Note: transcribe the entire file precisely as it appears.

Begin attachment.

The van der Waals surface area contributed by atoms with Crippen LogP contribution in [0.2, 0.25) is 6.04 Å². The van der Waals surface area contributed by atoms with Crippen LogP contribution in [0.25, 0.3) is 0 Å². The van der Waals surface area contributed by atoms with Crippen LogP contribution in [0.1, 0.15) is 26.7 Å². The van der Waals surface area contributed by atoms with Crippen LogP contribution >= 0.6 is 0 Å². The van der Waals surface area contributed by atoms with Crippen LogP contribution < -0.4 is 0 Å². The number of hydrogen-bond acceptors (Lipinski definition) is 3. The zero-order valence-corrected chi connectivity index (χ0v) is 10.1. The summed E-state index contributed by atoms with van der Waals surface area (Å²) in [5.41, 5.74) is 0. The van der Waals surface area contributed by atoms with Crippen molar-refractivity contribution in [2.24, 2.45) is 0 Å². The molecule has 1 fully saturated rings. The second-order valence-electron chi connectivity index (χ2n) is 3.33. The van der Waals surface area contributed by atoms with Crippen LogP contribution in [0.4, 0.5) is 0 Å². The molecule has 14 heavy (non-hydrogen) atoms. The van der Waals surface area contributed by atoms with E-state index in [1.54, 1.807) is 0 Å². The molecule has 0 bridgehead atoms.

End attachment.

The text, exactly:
The van der Waals surface area contributed by atoms with Crippen LogP contribution in [0.2, 0.25) is 6.04 Å². The van der Waals surface area contributed by atoms with Crippen LogP contribution in [0.25, 0.3) is 0 Å². The van der Waals surface area contributed by atoms with Crippen LogP contribution in [0.1, 0.15) is 26.7 Å². The van der Waals surface area contributed by atoms with Crippen LogP contribution >= 0.6 is 0 Å². The van der Waals surface area contributed by atoms with Crippen LogP contribution < -0.4 is 0 Å². The number of hydrogen-bond acceptors (Lipinski definition) is 3. The zero-order valence-corrected chi connectivity index (χ0v) is 10.1. The summed E-state index contributed by atoms with van der Waals surface area (Å²) in [5.41, 5.74) is 0. The van der Waals surface area contributed by atoms with Crippen molar-refractivity contribution in [2.24, 2.45) is 0 Å². The molecule has 1 fully saturated rings. The second-order valence-electron chi connectivity index (χ2n) is 3.33. The van der Waals surface area contributed by atoms with Crippen LogP contribution in [0.4, 0.5) is 0 Å². The molecule has 14 heavy (non-hydrogen) atoms. The van der Waals surface area contributed by atoms with E-state index in [1.54, 1.807) is 0 Å². The molecule has 0 bridgehead atoms.